Those two sentences mean essentially the same thing, but are expressing it slightly differently (but both correctly). With the adverb it means pretty directly "it is nice to meet you" where the adverb describes the action. With the noun, it means "it is a pleasure to meet you," equating the action with the noun pleasure.
Also, your username is pona. :)
I agree with LouisSepdekdu here.
As far as FredCapp describes English and not Esperanto, I agree with him here too.
I still, also, hold that the subject of this sentence is an "understood" word.
I think that's the wrong way to look at it. English requires a "dummy it" here. Esperanto does not because there is no "actual it" that is good here. It's renkonti vin that's good.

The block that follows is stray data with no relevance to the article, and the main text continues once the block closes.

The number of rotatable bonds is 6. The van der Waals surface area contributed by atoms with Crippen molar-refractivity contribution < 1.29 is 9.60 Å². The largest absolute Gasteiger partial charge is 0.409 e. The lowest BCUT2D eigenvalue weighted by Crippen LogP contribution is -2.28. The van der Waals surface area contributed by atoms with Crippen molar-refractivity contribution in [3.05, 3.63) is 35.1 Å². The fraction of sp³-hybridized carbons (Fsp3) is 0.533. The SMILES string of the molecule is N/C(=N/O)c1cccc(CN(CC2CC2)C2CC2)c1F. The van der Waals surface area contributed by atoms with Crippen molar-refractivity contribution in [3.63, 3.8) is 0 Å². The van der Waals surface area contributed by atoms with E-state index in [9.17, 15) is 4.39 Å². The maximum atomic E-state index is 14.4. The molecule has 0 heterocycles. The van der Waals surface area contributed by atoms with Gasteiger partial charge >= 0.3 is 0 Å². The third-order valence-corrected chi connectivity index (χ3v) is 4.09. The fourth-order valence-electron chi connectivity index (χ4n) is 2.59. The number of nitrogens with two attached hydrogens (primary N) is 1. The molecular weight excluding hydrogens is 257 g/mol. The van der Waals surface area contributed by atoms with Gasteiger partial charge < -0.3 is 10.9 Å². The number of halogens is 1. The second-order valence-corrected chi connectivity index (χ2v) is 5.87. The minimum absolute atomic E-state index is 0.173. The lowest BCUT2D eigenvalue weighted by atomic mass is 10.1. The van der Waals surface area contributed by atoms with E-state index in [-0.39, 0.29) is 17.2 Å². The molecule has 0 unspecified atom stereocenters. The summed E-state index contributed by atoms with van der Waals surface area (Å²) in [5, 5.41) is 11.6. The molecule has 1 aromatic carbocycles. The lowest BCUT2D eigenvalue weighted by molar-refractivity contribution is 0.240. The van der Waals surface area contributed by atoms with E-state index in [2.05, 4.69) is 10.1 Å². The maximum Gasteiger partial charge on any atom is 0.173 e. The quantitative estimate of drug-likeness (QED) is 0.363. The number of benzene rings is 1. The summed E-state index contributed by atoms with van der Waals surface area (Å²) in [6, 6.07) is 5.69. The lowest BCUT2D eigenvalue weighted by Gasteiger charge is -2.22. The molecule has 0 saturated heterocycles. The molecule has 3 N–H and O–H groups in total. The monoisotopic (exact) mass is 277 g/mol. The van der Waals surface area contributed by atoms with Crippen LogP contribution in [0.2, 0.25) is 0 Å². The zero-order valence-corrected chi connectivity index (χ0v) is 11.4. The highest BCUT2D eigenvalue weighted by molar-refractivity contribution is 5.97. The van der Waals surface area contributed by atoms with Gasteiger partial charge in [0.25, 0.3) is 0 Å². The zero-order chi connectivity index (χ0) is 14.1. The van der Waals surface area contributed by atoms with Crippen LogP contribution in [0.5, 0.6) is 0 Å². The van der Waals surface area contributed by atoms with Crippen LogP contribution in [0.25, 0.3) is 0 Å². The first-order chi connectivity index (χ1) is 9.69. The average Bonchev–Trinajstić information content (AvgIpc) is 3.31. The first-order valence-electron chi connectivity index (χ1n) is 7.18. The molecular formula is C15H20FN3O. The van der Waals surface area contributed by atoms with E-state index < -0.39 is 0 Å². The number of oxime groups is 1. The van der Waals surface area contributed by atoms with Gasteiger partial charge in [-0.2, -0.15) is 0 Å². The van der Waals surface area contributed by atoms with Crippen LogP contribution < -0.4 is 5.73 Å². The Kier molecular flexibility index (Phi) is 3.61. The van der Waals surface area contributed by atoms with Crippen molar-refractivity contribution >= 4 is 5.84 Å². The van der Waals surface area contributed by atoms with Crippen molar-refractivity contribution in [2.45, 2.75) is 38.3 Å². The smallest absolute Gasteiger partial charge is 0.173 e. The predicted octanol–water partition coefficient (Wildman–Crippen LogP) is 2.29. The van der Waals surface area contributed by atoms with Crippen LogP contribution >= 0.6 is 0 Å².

We can have infinitive subjects in English too:
- To know him is to love him.
In practice - whether we think of the subject as impersonal (NOT "implied") or as the infinitive, the structure is the same.
In Esperanto Adverbs are, indeed, used, in connection with forms of esti, as the compliment of a verbal subject.
Vin, with its predicate -n cannot be in the subject. But that's a worthy attempt to find an understood subject.
If there is any subject, it is the implied, or understood, my as in "It is my pleasure…"